The aftermath of this activity was that during the nineties there was an exponential growth of antivirus scanners, conferences about cybersecurity became more frequent and the ways to tackle these attacks became a compulsorily trendy topic. With the blossoming of these antivirus programs, at the same time new and more sophisticated malwares were being produced with the same intensity, thus initiating a competition that is still hot today. From attacks made by individuals, we moved on to the formation of groups of hackers. This is the case of “Anonymous”, a community of users created with the intent of “protecting citizens’ privacy”. This group gained renown after they were able to hack the Scientology website.

The single hackers sometimes became fascinating figures for the public. Indeed, the public opinion was often divided over these individuals, who initially mostly stole private documents from governments. Let us look at  the case of Edward Snowden, a former CIA employee who leaked classified information of the National Security Agency. This gentleman found lots of defenders among the ordinary people and in society. The  ordinary public  was divided as to whether Snowden was to be considered a hero or a criminal and whether governments  were to be trusted or not.

On the one side, the public opinion was influenced by the presence of these characters half way between the hero and the felon, on the other side there were their victims who could suffer additional damages in case they did not promptly report attacks and did not give a timely account of damages and risks incurred by their clients. As it happened to Yahoo, who failed to report a breach happened years before their announcement, that  put in jeopardy 3 million users. Because of this delay in reporting this failure, Yahoo had to pay a fine of 35 million dollars.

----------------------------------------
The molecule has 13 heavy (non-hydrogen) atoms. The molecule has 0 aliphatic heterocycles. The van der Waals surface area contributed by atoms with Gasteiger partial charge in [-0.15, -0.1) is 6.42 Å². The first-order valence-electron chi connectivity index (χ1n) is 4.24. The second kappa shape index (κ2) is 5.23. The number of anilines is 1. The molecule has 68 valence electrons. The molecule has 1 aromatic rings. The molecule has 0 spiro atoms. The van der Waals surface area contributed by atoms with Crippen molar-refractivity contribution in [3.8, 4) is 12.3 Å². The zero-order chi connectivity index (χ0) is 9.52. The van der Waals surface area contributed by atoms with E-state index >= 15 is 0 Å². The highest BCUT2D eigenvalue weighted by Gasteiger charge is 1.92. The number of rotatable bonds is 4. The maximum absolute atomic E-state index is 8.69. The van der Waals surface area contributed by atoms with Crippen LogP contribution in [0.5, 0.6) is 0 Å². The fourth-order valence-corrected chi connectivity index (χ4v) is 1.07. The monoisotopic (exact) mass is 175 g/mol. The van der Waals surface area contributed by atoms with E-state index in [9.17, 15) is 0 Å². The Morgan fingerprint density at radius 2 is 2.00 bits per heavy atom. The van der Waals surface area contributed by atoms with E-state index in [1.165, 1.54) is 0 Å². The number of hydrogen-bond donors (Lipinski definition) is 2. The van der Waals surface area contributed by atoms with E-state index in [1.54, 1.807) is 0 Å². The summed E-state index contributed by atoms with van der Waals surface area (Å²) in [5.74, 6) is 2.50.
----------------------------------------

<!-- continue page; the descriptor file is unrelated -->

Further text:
It must be clear that  not only governments can be hit by these hacker attacks, but also private citizens. An example can be  found in  what happened in 2017, with the first so called “Ransom worm”, “WannaCry”, that infected millions of computer worldwide that run Microsoft windows as operating system. In this case, the unfortunate victims, all of them with blocked computers, received a request for the payment of a ransom  in bitcoin currency.

These facts teach  us that anyone can be hacked  at any time. Computer technology has evolved up to the point that it has changed our lives to such an extent that we all are strongly depending  on it . Consequently, given the importance of the topic and the stronger and stronger need for security, it is natural that companies such as Telsy were born and quickly gained a  momentum in the market.   The concept of security has constantly been redefined, from the seventies until today. As elsewhere in the world, this concept has become  a strategic issue in Italy, too, a country in which  the importance of prevention has become very clear, because the consequences of non-prevention very often can be very dreadful. In this perspective, Telsy holds a prominent position in a crucial field for businesses, for the public administration and for ordinary citizens.